The House of Representatives has approved an $8bn package of measures to tackle the coronavirus crisis, as officials reported at least 129 total cases of the disease in the US and the death toll rose to 10 after the first fatality in California was reported.
The lower chamber of Congress, controlled by the Democrats, passed the funding measures on Wednesday afternoon with overwhelming bipartisan support, after striking an agreement with Republicans who control the Senate.
The funding request is much larger than the $2.5bn originally requested by the Trump administration. The White House is expected to support the legislation assuming it is approved by the Senate in the coming days.
The largest slice of the funding, $3.1bn, will go to the public health and social services emergency fund. It will be used for the development of drugs, diagnostics and vaccines, prioritising so-called platform-based technologies, which can be quickly re-engineered to address different viruses, and companies with manufacturing capabilities in the US. It will also be used for the purchase of such necessary medical supplies and increasing the system’s capacity to care for patients.
Some $2.2bn will be given to the Centers for Disease Control and Prevention, almost $1bn of which must be doled out in grants to state and local organisations to track the disease and control it on the ground. Of that, $300m must be spent for responding to the crisis globally. The National Institute of Allergy and Infectious Diseases, which carries out basic research and has partnered with vaccine makers, will receive $836m.
The bill sets aside $250m for economic support during the fallout of the coronavirus outbreak. It also tries to address the potential economic impact for small businesses, adding $20m to the Small Business Administration’s disaster loans programme.
Shortly before the new funding was agreed, Chuck Schumer, the top Democrat in the US Senate, said: “I’d like to compliment Democrats and Republicans, House and Senate, for making efforts to come together, for being the adults in the room while President [Donald] Trump childishly exaggerates, underplays, points fingers of blame, latches on to conspiracy theories and, most of all, doesn’t lead”.
Democrats had been pushing for measures to ensure that any drugs or vaccines to treat coronavirus patients or slow the spread of the disease were affordable for all. More than 40 members of Congress wrote to Mr Trump last month to demand that government funding comes with strings attached, as many fear that uninsured or underinsured patients could be wary about seeking care that is too expensive, worsening the outbreak.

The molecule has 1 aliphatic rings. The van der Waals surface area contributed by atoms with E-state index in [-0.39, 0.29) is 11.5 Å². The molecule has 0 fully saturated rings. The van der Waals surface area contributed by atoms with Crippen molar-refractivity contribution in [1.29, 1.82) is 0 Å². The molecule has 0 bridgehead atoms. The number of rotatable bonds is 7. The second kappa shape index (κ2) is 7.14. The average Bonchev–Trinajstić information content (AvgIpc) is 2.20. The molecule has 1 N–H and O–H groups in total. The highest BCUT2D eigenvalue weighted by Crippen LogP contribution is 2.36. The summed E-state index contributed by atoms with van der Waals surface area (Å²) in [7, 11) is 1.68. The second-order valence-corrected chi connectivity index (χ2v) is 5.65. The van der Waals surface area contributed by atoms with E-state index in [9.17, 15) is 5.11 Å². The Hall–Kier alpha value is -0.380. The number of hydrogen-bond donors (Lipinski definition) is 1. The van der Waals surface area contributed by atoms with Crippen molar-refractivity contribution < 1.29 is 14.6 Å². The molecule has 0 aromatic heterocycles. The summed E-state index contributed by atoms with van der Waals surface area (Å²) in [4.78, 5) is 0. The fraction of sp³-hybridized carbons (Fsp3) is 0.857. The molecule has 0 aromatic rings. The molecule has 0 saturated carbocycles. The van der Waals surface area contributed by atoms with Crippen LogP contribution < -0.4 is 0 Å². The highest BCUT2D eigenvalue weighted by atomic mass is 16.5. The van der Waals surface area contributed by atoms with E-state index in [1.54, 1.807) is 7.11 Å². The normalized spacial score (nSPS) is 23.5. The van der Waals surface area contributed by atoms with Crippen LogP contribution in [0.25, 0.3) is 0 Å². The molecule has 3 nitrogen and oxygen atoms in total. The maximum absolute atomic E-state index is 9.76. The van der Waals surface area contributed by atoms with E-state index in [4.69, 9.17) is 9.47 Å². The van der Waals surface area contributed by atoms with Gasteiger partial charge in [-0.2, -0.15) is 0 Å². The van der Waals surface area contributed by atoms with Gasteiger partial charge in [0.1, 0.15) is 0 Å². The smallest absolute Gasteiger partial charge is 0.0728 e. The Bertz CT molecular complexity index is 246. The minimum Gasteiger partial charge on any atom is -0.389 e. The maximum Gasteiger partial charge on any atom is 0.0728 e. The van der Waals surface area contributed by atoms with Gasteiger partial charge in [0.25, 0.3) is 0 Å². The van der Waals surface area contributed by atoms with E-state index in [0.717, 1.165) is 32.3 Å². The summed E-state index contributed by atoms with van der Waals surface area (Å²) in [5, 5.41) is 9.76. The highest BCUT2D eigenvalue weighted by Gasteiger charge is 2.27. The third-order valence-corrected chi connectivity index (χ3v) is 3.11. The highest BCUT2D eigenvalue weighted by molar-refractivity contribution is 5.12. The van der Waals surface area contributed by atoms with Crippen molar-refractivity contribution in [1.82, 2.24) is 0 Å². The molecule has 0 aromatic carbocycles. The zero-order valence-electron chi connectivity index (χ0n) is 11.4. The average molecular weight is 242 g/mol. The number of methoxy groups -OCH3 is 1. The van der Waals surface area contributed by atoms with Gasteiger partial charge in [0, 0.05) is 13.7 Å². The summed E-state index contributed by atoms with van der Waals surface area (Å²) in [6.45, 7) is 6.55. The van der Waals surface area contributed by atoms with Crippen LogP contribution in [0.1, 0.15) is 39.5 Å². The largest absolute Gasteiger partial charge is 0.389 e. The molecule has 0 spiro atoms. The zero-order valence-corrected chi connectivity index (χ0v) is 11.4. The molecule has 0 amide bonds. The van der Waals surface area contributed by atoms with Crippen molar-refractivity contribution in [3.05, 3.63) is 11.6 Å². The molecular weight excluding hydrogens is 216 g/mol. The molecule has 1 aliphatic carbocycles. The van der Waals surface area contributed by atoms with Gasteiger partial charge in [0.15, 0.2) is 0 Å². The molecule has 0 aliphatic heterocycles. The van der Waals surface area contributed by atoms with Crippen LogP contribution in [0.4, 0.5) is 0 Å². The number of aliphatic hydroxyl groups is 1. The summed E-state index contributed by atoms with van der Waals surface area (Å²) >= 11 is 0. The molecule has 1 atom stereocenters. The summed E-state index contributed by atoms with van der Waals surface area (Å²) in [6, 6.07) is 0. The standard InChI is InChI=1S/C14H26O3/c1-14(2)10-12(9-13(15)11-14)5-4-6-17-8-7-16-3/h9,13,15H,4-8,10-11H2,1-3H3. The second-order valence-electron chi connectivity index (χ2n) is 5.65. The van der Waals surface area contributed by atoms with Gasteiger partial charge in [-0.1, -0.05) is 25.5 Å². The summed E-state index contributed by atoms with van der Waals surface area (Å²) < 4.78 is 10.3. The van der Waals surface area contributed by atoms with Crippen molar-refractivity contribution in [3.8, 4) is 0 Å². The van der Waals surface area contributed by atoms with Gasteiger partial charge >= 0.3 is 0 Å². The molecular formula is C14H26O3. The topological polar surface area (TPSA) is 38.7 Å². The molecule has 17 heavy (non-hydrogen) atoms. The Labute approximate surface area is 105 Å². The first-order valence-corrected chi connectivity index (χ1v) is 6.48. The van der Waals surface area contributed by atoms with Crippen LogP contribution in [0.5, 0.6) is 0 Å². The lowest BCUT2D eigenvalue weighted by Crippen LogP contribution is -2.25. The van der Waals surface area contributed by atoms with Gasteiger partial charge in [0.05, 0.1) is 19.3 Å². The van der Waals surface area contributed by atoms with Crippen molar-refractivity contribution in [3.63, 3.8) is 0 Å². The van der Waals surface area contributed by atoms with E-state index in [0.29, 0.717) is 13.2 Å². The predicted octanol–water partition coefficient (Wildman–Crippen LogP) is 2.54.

The bill comes with some such strings. It requires companies receiving government funds to make their diagnostics, treatments or vaccines “affordable”. It also insists that any government purchases of such products follow the existing guidance on “fair and reasonable pricing”.
However, it gives no more detail on what affordable means or how the government is to guarantee access for all. Kevin McCarthy, the Republican leader in the House, attacked Democrats for insisting on those conditions.
“Congress should’ve already passed a funding bill to combat coronavirus. Period. But Democrats are hell-bent on sneaking in elements of their liberal agenda — which would slow down vaccine development and availability,” he said.
The American College of Physicians praised the bill, saying it was an “important step” to provide the resources needed to cope with the outbreak. The association had been asking for Congress to waive Medicare requirements about where a doctor is geographically located when they provide tele-health services during the crisis — which the bill does.
Drug companies, however, have warned Congress not to allow the US government to cap the price of any eventual treatment or vaccine for coronavirus.
Stephen Ubl, chief executive of the pharmaceuticals industry group Phrma, said on Wednesday: “The concern is that if the collaboration with the government, even in a limited way, results in the loss of intellectual property or the government setting the price, it is going to have a chilling effect on both investment and collaboration at a time when we need more of both.”
Alex Azar, the health and human services secretary, now has 30 days to provide a detailed spending plan, which must be updated every two months. Congress must be informed of any single government contract worth more than $5m.
As lawmakers closed in on the funding package, Mr Trump met chief executives of airline companies that have faced falling demand and cancellations due to the outbreak. Mike Pence, the US vice-president, also met the heads of the largest diagnostic labs in the country, amid pressure to show that the US was rapidly expanding testing for coronavirus which has been lagging behind.
Additional reporting by Kiran Stacey in Washington